By some estimates, more than two million people in the United States do not have running water and sanitation in their homes. Water utilities shut off water access to about one out of every twenty people, or close to fifteen million people, every year for nonpayment. Unsurprisingly, this affects racial minorities more than others. This barbaric practice has likely killed tens of thousands of people during the COVID-19 pandemic. Given how wealthy the United States is, it doesn’t have to be this way. And throughout the pandemic, we’ve caught some brief glimpses of alternatives. Though the federal government declined to pass a national moratorium on water shutoffs, some states and cities passed laws to prevent utilities from shutting off water to people during the pandemic.
In a strongly worded proposed decision and order, on December 27, 2021, David Day, the Hawai’i State Department of Health Red Hill case Hearing Officer and Deputy Attorney General announced in a 33-page proposed decision and order that the “imminent peril” caused to the drinking water by the U.S. Navy’s leaking jet fuel tanks in the island of O’ahu outweighs the military’s claims that the tanks are key to “national security.” On November 28, approximately 19,000 gallons of jet fuel and water leaked from the massive 20 underground fuel storage tanks at Red Hill and contaminated two wells providing drinking water for over 93,000 persons on the U.S. Navy’s water system. Each of the fuel tanks holds 12.5 million gallons of jet fuel and the tank complex sits only 100 feet above Honolulu’s main aquifer.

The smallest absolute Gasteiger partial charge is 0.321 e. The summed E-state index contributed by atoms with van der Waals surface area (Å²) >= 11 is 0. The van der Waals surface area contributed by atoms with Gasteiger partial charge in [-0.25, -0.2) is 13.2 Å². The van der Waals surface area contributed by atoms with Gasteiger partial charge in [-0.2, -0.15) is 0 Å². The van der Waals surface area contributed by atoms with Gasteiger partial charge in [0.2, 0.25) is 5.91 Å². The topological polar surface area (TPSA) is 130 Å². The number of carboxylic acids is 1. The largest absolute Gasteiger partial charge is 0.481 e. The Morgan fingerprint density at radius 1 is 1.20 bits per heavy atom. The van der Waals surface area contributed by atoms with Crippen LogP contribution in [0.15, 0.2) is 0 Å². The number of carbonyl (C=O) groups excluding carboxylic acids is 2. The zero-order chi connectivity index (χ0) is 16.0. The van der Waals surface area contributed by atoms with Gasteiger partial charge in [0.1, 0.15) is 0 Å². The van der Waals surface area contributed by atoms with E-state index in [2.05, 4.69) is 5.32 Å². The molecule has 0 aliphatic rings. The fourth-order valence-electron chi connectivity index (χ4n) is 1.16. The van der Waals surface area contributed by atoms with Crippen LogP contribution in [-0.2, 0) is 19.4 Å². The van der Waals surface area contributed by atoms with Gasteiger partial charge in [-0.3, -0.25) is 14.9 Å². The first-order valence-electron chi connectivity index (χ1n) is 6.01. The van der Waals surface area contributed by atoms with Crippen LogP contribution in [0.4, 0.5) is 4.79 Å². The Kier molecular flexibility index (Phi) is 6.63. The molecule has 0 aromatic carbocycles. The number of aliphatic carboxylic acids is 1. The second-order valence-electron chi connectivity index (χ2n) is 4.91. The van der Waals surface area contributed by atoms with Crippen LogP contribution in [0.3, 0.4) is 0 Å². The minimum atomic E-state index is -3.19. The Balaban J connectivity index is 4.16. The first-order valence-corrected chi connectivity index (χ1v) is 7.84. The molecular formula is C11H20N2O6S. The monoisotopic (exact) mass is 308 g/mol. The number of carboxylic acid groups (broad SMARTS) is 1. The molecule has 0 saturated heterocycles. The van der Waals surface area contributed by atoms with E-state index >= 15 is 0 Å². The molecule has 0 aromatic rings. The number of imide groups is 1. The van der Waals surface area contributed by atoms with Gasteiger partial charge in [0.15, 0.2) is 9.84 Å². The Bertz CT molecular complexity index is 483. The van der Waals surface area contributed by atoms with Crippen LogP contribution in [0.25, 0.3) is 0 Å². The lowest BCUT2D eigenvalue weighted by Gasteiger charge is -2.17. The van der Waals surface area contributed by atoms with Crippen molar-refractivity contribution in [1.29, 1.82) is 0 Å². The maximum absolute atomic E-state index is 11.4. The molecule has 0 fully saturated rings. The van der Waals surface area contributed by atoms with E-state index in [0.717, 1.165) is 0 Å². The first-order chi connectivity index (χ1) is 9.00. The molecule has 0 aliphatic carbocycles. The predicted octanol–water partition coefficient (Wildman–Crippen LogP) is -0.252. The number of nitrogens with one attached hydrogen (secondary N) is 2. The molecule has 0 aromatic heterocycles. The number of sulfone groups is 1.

Hawai'i - On Friday, December 24, I went to Aliamanu Military Reservation at Red Hill housing area which is located above the entryway into the main tunnel that leads into the U.S. Navy’s deep, massive, leaking 80-year-old Red Hill underground jet fuel storage tanks complex. These tanks are only 100 feet above the main aquifer of drinking water for 400,000, half the population of the island of O'ahu, Hawai'i. A recent leak of at least 19,000 gallons of jet fuel and water leaked from a fire suppressant pipe into two Navy operated wells that supply drinking water to over 93,000 residents in the Pearl Harbor-Hickam Air Force Base area. Built during World War II, the tank complex has 20 huge tanks, each measuring 100 feet in diameter and 250 feet high — the height of a 20-story building, or Aloha Tower, a famous landmark for tourist ships in Honolulu harbor.
Climate change is only one symptom of a broader ecological crisis; the rapid loss of wild life is equally critical. Most species other than humans and our livestock, (and pets and pests) have had horrifying drops in population within the last 70 years or so, even if they are not yet threatened with extinction. We and our livestock are now 96% of the mass of land vertebrates, leaving all wild creatures together to comprise a mere 4%. At this rate within another generation there may be virtually nothing left but us and our coterie—and we would not survive that, as we depend on a network of life more complex than we can imagine. We’re also seeing the oceans acidifying, filling with plastic and toxins, and warming; topsoil depleted, rivers and aquifers running dry; and the proliferation of nuclear weapons and power plants leaving sites potentially dangerous for thousands or even millions of years.
Tribal activists, drinking water advocates, and commercial and subsistence fishers are asking the public to stand with them in the fight for both the Trinity and Sacramento River salmon by supporting a California state process to restore flows in California’s largest rivers, and by fighting a proposal for a twenty square mile reservoir, the Sites Reservoir. They are asking the public to attend an online Virtual Rally and Public Testimony Training on December 6, a state hearing on the Sacramento, San Joaquin and Bay Delta flows on the December 8 at 9 a.m. and Sites Reservoir related public hearings on December 15 at 6 p.m. and on December 16 at 9 a.m., and the California Water Commission meeting on public funding for Sites Reservoir on December 15 at 9 a.m..